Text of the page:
On Gitlab, is there a commonly used procedure, similar to a Merge Request, for changes that rewrite the git history?


Something we could call a "Reset Request", because instead of requesting to merge the feature branch into master, we’d be requesting to reset master to the feature branch.

The use-cases for this would be for instance to clean up the git history (without any actual code changes), or to get updates from the original repo after a fork, via a rebase, into the master branch of the fork. You would do that on a separate (feature branch), then ask for a "Reset request" to master.

I am aware of the fact that rewriting history on a shared branch is a delicate thing to do. I am thinking of doing this for a repo of a small team, where you can control who has pulled the code locally and communicate whatever steps should be taken to continue development.

I’m looking for standard ways that these things get done. I couldn’t find anything similar to the "Reset Request" I’ve described (neither on Gitlab nor on Github). The only way to do that that I can see right now is to force push to master ; but then how can you organize a review of the changes?

Seems like I’m missing a piece of the puzzle, unless these use-cases aren’t as common as I’d imagined, so don’t hesitate to correct any incorrect assumptions I made.


I’m pretty sure the answer is No, and I think that’s true for all of the major tools. (GitHub, Azure DevOps, GitLab, Bitbucket, etc.)

Perhaps the two main reasons this functionality doesn’t exist are both things you mentioned:

these use-cases aren’t as common as I’d imagined

Force pushing shared branches should be a rare event.

The use-cases for this would be for instance to clean up the git history (without any actual code changes)…

Most code review tools are file-centric, and as you mentioned, even if there was a mechanism for code reviewing a reset, there actually wouldn’t be any files to review. You’ll still need to inspect the commits, but as mentioned below you can just do it manually on the machine that contains the new code.

As for your sub-question:

I’m looking for standard ways that these things get done.

I don’t know of any (popular) standard for resetting shared branches, perhaps because it’s odd to create a standard around something that is frowned upon and should be rare. That being said:

My preferred method for resetting a shared branch goes something like this:

  1. Decide if you really need to reset, or if a revert will suffice. (Usually the suggestion to reset is due to regretting merging in some code, and in that case a revert can undo it too. In your case, revert doesn’t apply since your desire is to clean-up history. You’ll have to reset, so you can skip this step, or, perhaps you need to decide if you really need to reset it.) If you decide not to reset, you’re done here. (Reverts use the normal code review process.)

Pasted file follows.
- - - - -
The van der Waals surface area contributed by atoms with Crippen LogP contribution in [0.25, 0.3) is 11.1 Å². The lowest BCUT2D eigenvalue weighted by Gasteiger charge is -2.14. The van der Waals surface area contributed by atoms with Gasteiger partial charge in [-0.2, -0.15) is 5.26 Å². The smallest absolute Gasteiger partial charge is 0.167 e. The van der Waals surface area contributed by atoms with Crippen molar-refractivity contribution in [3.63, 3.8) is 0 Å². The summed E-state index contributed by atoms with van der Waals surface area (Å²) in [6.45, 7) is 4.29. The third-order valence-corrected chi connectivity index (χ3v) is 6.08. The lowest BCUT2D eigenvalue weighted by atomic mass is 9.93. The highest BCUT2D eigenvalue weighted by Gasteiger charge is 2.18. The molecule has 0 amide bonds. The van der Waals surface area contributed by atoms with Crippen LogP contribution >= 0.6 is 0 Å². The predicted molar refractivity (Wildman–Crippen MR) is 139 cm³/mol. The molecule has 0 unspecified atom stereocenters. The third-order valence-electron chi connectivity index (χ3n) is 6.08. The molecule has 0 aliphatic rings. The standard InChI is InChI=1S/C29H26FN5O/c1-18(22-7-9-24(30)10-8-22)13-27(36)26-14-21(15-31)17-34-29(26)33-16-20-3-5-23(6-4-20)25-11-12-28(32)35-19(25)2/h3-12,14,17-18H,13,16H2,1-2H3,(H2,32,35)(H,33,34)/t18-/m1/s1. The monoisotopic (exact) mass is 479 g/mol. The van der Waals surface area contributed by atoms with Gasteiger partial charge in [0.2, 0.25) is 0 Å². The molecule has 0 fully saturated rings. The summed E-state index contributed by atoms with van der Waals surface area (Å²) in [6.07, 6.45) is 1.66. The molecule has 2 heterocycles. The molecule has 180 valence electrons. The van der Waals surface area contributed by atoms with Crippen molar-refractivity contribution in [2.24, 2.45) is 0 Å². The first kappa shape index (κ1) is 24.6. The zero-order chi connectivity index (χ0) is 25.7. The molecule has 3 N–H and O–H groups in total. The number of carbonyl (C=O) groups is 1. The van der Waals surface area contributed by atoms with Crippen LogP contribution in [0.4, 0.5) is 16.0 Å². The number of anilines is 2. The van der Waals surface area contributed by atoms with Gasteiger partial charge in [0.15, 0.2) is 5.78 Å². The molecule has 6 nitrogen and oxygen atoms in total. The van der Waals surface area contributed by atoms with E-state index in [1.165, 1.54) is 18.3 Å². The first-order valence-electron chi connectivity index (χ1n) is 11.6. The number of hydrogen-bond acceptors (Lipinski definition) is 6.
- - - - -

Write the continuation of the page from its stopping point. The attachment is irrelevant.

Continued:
2. Consider locking down the shared branch so no one adds more to it while you’re re-writing it.

  3. Determine the best commit to reset to. For undoing regrettable merges, normally you reset backwards to a commit already in the history, perhaps just before the problem, but if you’re rewriting history it’s likely it won’t be in the history at all. In the case of a rewrite you’ll likely need to review your code outside of the normal review process. Typically, on someone’s machine that contains the rewritten code, you compare the end states and make sure the only differences are whatever you wanted to strip out. Then you spot check specific commits to make sure the large files, passwords, etc, no longer exist anywhere in the history.

  4. If you haven’t already, announce to your entire team that a shared branch is going to be re-written and provide instructions for how to rewrite their WIP branches. Make sure to include the previous tip commit ID of the branch getting rewritten, as well as the proper command(s) to run. Perhaps something like:

    git fetch
    # for each feature branch in progress:
    git rebase <old-tip-commit> my-feature-branch --onto <shared-branch-name>
  5. If you use protected branches, temporarily give someone (perhaps the person who has the rewritten history on their machine) permission to force push the shared branch.

  6. Force push the shared branch with the safety net, particularly if you didn’t lock it as suggested above:

    git push --force-with-lease
  7. Remove the temporary permission to force push the shared branch.

  8. Announce to your team that it’s done and that they can now rewrite all of their WIP branches.

Answered By – TTT

This Answer collected from stackoverflow, is licensed under cc by-sa 2.5 , cc by-sa 3.0 and cc by-sa 4.0

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